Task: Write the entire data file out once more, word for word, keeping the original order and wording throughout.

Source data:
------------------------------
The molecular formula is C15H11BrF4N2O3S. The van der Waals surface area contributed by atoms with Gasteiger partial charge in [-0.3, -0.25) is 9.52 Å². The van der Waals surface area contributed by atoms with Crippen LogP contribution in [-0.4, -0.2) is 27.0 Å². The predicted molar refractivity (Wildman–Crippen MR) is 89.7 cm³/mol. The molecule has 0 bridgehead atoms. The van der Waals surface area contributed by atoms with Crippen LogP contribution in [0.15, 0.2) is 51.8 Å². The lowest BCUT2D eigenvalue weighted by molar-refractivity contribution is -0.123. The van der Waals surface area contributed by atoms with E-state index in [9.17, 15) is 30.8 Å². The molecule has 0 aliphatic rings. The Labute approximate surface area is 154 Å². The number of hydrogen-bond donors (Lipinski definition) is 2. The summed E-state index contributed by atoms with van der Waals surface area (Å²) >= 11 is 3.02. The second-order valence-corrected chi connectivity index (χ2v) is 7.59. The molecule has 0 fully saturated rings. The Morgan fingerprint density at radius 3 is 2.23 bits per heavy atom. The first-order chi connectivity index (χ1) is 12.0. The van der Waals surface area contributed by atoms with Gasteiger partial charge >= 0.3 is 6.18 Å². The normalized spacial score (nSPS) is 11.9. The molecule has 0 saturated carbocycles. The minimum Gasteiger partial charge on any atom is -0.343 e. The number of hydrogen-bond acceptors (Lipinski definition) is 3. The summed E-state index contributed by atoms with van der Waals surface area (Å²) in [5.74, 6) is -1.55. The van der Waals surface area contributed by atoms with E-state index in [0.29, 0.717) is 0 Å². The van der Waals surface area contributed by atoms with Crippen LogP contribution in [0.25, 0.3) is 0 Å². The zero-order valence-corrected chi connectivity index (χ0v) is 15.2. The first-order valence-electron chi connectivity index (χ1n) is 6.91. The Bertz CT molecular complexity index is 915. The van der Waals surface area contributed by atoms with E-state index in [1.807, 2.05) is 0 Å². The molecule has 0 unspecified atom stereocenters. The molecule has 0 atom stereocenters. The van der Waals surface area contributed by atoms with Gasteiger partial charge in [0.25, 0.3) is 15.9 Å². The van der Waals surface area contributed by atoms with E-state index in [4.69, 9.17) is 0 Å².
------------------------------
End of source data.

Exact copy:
The molecular formula is C15H11BrF4N2O3S. The van der Waals surface area contributed by atoms with Gasteiger partial charge in [-0.3, -0.25) is 9.52 Å². The van der Waals surface area contributed by atoms with Crippen LogP contribution in [-0.4, -0.2) is 27.0 Å². The predicted molar refractivity (Wildman–Crippen MR) is 89.7 cm³/mol. The molecule has 0 bridgehead atoms. The van der Waals surface area contributed by atoms with Crippen LogP contribution in [0.15, 0.2) is 51.8 Å². The lowest BCUT2D eigenvalue weighted by molar-refractivity contribution is -0.123. The van der Waals surface area contributed by atoms with E-state index in [9.17, 15) is 30.8 Å². The molecule has 0 aliphatic rings. The Labute approximate surface area is 154 Å². The number of hydrogen-bond donors (Lipinski definition) is 2. The summed E-state index contributed by atoms with van der Waals surface area (Å²) >= 11 is 3.02. The second-order valence-corrected chi connectivity index (χ2v) is 7.59. The molecule has 0 fully saturated rings. The Morgan fingerprint density at radius 3 is 2.23 bits per heavy atom. The first-order chi connectivity index (χ1) is 12.0. The van der Waals surface area contributed by atoms with Gasteiger partial charge >= 0.3 is 6.18 Å². The normalized spacial score (nSPS) is 11.9. The molecule has 0 saturated carbocycles. The minimum Gasteiger partial charge on any atom is -0.343 e. The number of hydrogen-bond acceptors (Lipinski definition) is 3. The summed E-state index contributed by atoms with van der Waals surface area (Å²) in [5.74, 6) is -1.55. The van der Waals surface area contributed by atoms with E-state index in [0.29, 0.717) is 0 Å². The van der Waals surface area contributed by atoms with Crippen LogP contribution in [0.25, 0.3) is 0 Å². The zero-order valence-corrected chi connectivity index (χ0v) is 15.2. The first-order valence-electron chi connectivity index (χ1n) is 6.91. The Bertz CT molecular complexity index is 915. The van der Waals surface area contributed by atoms with E-state index in [1.807, 2.05) is 0 Å². The molecule has 0 unspecified atom stereocenters. The molecule has 0 atom stereocenters. The van der Waals surface area contributed by atoms with Gasteiger partial charge in [0.25, 0.3) is 15.9 Å². The van der Waals surface area contributed by atoms with E-state index in [4.69, 9.17) is 0 Å².